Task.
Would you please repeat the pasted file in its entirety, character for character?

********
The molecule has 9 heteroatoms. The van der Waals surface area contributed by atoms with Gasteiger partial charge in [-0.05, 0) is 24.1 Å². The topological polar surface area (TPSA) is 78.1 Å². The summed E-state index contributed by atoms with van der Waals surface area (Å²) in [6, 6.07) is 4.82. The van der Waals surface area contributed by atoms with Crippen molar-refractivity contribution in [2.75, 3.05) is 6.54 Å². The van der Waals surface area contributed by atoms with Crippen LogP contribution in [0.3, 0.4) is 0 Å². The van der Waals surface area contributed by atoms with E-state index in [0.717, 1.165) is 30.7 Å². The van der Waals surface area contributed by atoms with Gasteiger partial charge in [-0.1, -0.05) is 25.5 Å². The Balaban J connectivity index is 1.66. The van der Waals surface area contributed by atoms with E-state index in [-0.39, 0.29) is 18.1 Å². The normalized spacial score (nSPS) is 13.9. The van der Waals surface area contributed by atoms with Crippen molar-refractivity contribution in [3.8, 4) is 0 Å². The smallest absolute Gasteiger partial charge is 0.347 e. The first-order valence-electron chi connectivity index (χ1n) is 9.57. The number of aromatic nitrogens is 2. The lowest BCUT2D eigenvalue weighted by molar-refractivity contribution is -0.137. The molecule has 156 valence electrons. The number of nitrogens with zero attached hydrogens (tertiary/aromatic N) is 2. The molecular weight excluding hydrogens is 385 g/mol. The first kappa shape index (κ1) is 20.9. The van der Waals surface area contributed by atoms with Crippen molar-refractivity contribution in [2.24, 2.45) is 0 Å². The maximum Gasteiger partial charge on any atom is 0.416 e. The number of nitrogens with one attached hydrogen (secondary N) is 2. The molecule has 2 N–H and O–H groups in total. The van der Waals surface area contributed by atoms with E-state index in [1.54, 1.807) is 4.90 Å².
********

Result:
The molecule has 9 heteroatoms. The van der Waals surface area contributed by atoms with Gasteiger partial charge in [-0.05, 0) is 24.1 Å². The topological polar surface area (TPSA) is 78.1 Å². The summed E-state index contributed by atoms with van der Waals surface area (Å²) in [6, 6.07) is 4.82. The van der Waals surface area contributed by atoms with Crippen molar-refractivity contribution in [2.75, 3.05) is 6.54 Å². The van der Waals surface area contributed by atoms with Crippen LogP contribution in [0.3, 0.4) is 0 Å². The van der Waals surface area contributed by atoms with E-state index in [0.717, 1.165) is 30.7 Å². The van der Waals surface area contributed by atoms with Gasteiger partial charge in [-0.1, -0.05) is 25.5 Å². The Balaban J connectivity index is 1.66. The van der Waals surface area contributed by atoms with E-state index in [-0.39, 0.29) is 18.1 Å². The normalized spacial score (nSPS) is 13.9. The van der Waals surface area contributed by atoms with Crippen molar-refractivity contribution in [3.8, 4) is 0 Å². The smallest absolute Gasteiger partial charge is 0.347 e. The first-order valence-electron chi connectivity index (χ1n) is 9.57. The number of aromatic nitrogens is 2. The lowest BCUT2D eigenvalue weighted by molar-refractivity contribution is -0.137. The molecule has 156 valence electrons. The number of nitrogens with zero attached hydrogens (tertiary/aromatic N) is 2. The molecular weight excluding hydrogens is 385 g/mol. The first kappa shape index (κ1) is 20.9. The van der Waals surface area contributed by atoms with Crippen molar-refractivity contribution in [2.24, 2.45) is 0 Å². The maximum Gasteiger partial charge on any atom is 0.416 e. The number of nitrogens with one attached hydrogen (secondary N) is 2. The molecule has 2 N–H and O–H groups in total. The van der Waals surface area contributed by atoms with E-state index in [1.54, 1.807) is 4.90 Å².